“Type A” men, if married, appear to be less at risk for diabetes and heart disease, according to a study by USC College psychologist Biing-Jiun Shen.
Previous studies have shown that angry, hostile or type-A personalities in men lead to increased blood sugar, a condition that can lead to type 2 diabetes and heart attacks.
However, marriage seems to reduce those risks among such men.
“Marriage seems to be a buffer, or a protective factor, against the negative effect of hostility, anger and type-A personality,” said Shen, who led the study. “Hostility and anger may be risk factors in increasing glucose levels only for unmarried older men.”
The findings were part of a nine-year study of 485 men with an average age of 59. When the research began, all the men had healthy glucose levels. Nine years later, the glucose levels in single men rose as expected.
High blood sugar is known to put people at higher risk for type 2 diabetes and coronary artery disease, the leading cause of death in the United States, said Shen, assistant professor of psychology in USC College.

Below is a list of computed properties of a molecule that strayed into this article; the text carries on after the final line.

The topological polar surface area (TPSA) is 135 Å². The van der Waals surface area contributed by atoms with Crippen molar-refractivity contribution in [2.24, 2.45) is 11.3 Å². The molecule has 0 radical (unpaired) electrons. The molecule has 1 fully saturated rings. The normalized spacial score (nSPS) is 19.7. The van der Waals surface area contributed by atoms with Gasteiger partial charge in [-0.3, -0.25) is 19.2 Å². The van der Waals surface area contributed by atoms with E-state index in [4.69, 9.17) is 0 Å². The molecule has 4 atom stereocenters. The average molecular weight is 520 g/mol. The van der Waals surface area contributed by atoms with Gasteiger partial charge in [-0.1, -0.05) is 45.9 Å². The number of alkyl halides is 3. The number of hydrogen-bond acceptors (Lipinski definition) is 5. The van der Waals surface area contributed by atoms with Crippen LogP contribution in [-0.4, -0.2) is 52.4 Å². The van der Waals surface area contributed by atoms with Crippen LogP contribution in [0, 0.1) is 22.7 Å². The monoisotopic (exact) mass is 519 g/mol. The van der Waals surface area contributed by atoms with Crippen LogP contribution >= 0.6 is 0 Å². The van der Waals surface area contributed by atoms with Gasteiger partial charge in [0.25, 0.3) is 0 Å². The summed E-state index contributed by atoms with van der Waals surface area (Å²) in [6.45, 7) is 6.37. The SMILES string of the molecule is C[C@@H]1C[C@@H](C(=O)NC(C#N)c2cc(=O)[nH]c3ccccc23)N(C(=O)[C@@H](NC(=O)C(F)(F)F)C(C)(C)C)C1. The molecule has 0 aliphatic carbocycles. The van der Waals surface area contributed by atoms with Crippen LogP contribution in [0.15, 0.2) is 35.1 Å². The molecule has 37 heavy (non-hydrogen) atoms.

Marriage appears to mitigate this risk, but the reasons why are unclear.
“Wives may either reduce stress levels for their spouses or it could be as simple as they help watch what goes into their husbands’ mouths,” Shen theorized. “A wife could be an emotional support to alleviate stress or assist in living a healthy lifestyle.”
The study found that depression appeared to have no relationship with blood sugar levels, an area Shen said is still being studied and debated.
Published in the July issue of Diabetes Care, the study was partially funded by the American Heart Association, the National Alliance for Research on Schizophrenia and Depression, the Department of Veteran Affairs and the Massachusetts Veterans Epidemiology Research and Information Center.